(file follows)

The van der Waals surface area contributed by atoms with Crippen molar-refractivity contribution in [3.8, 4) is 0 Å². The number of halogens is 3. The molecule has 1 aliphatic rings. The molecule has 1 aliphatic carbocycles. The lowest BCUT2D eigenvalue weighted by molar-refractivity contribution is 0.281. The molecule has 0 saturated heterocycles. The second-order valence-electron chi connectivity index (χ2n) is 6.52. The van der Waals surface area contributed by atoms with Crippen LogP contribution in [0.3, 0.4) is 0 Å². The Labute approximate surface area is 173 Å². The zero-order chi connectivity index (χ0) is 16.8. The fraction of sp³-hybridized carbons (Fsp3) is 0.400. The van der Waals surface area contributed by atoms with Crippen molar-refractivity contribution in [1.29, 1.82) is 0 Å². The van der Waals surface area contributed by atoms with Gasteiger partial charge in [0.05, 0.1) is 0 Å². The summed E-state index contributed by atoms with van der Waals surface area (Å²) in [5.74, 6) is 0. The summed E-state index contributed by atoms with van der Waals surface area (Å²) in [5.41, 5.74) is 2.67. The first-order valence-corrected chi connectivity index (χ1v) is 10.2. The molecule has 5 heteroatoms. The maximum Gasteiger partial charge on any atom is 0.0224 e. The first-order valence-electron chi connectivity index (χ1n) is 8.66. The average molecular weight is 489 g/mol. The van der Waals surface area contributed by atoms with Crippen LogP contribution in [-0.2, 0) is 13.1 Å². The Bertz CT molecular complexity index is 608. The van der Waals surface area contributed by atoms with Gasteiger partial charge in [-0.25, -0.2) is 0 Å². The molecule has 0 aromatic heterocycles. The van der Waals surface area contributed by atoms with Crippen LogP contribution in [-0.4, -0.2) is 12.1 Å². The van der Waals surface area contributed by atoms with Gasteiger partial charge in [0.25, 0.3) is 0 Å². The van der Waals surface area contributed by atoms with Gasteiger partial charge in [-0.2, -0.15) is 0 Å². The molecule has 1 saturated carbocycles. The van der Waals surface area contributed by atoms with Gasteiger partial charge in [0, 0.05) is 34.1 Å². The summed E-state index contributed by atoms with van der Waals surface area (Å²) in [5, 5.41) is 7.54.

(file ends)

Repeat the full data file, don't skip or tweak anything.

The van der Waals surface area contributed by atoms with Crippen molar-refractivity contribution in [3.8, 4) is 0 Å². The number of halogens is 3. The molecule has 1 aliphatic rings. The molecule has 1 aliphatic carbocycles. The lowest BCUT2D eigenvalue weighted by molar-refractivity contribution is 0.281. The molecule has 0 saturated heterocycles. The second-order valence-electron chi connectivity index (χ2n) is 6.52. The van der Waals surface area contributed by atoms with Crippen LogP contribution in [0.3, 0.4) is 0 Å². The Labute approximate surface area is 173 Å². The zero-order chi connectivity index (χ0) is 16.8. The fraction of sp³-hybridized carbons (Fsp3) is 0.400. The van der Waals surface area contributed by atoms with Crippen molar-refractivity contribution in [1.29, 1.82) is 0 Å². The van der Waals surface area contributed by atoms with Gasteiger partial charge in [0.05, 0.1) is 0 Å². The summed E-state index contributed by atoms with van der Waals surface area (Å²) in [5.74, 6) is 0. The summed E-state index contributed by atoms with van der Waals surface area (Å²) in [5.41, 5.74) is 2.67. The first-order valence-corrected chi connectivity index (χ1v) is 10.2. The molecule has 5 heteroatoms. The maximum Gasteiger partial charge on any atom is 0.0224 e. The first-order valence-electron chi connectivity index (χ1n) is 8.66. The average molecular weight is 489 g/mol. The van der Waals surface area contributed by atoms with Crippen LogP contribution in [-0.2, 0) is 13.1 Å². The Bertz CT molecular complexity index is 608. The van der Waals surface area contributed by atoms with Gasteiger partial charge in [-0.25, -0.2) is 0 Å². The molecule has 0 aromatic heterocycles. The van der Waals surface area contributed by atoms with Crippen LogP contribution in [-0.4, -0.2) is 12.1 Å². The van der Waals surface area contributed by atoms with Gasteiger partial charge in [0.25, 0.3) is 0 Å². The van der Waals surface area contributed by atoms with Gasteiger partial charge in [-0.2, -0.15) is 0 Å². The molecule has 1 saturated carbocycles. The van der Waals surface area contributed by atoms with Gasteiger partial charge in [0, 0.05) is 34.1 Å². The summed E-state index contributed by atoms with van der Waals surface area (Å²) in [5, 5.41) is 7.54.